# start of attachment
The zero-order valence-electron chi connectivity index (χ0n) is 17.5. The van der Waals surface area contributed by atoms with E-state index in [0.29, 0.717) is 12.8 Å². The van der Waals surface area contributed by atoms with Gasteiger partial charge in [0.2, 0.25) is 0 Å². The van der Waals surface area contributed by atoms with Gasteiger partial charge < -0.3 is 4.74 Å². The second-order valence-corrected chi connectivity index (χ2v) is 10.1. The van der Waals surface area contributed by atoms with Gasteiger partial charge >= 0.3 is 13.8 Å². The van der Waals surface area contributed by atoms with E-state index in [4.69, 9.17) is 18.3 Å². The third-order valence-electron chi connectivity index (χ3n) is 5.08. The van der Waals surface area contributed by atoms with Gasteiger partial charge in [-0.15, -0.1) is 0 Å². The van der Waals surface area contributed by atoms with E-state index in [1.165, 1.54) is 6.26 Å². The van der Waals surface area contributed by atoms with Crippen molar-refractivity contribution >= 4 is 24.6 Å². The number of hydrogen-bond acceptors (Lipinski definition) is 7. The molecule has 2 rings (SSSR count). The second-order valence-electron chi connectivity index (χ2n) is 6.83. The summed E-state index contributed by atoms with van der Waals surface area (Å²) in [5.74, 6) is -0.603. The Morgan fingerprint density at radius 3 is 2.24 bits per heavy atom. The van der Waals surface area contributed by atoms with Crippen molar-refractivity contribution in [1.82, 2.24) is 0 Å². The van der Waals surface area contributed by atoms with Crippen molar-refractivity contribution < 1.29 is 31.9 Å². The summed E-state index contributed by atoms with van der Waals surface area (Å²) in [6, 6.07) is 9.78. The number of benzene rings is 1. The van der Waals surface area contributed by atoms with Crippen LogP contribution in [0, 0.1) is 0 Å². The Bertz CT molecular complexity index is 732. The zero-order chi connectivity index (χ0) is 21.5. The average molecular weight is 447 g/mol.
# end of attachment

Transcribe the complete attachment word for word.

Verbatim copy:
The zero-order valence-electron chi connectivity index (χ0n) is 17.5. The van der Waals surface area contributed by atoms with E-state index in [0.29, 0.717) is 12.8 Å². The van der Waals surface area contributed by atoms with Gasteiger partial charge in [0.2, 0.25) is 0 Å². The van der Waals surface area contributed by atoms with Gasteiger partial charge < -0.3 is 4.74 Å². The second-order valence-corrected chi connectivity index (χ2v) is 10.1. The van der Waals surface area contributed by atoms with Gasteiger partial charge >= 0.3 is 13.8 Å². The van der Waals surface area contributed by atoms with E-state index in [4.69, 9.17) is 18.3 Å². The third-order valence-electron chi connectivity index (χ3n) is 5.08. The van der Waals surface area contributed by atoms with Gasteiger partial charge in [-0.15, -0.1) is 0 Å². The van der Waals surface area contributed by atoms with E-state index in [1.165, 1.54) is 6.26 Å². The van der Waals surface area contributed by atoms with Crippen molar-refractivity contribution >= 4 is 24.6 Å². The number of hydrogen-bond acceptors (Lipinski definition) is 7. The molecule has 2 rings (SSSR count). The second-order valence-electron chi connectivity index (χ2n) is 6.83. The summed E-state index contributed by atoms with van der Waals surface area (Å²) in [5.74, 6) is -0.603. The Morgan fingerprint density at radius 3 is 2.24 bits per heavy atom. The van der Waals surface area contributed by atoms with Crippen molar-refractivity contribution in [1.82, 2.24) is 0 Å². The van der Waals surface area contributed by atoms with Crippen molar-refractivity contribution < 1.29 is 31.9 Å². The summed E-state index contributed by atoms with van der Waals surface area (Å²) in [6, 6.07) is 9.78. The number of benzene rings is 1. The van der Waals surface area contributed by atoms with Crippen LogP contribution in [0, 0.1) is 0 Å². The Bertz CT molecular complexity index is 732. The zero-order chi connectivity index (χ0) is 21.5. The average molecular weight is 447 g/mol.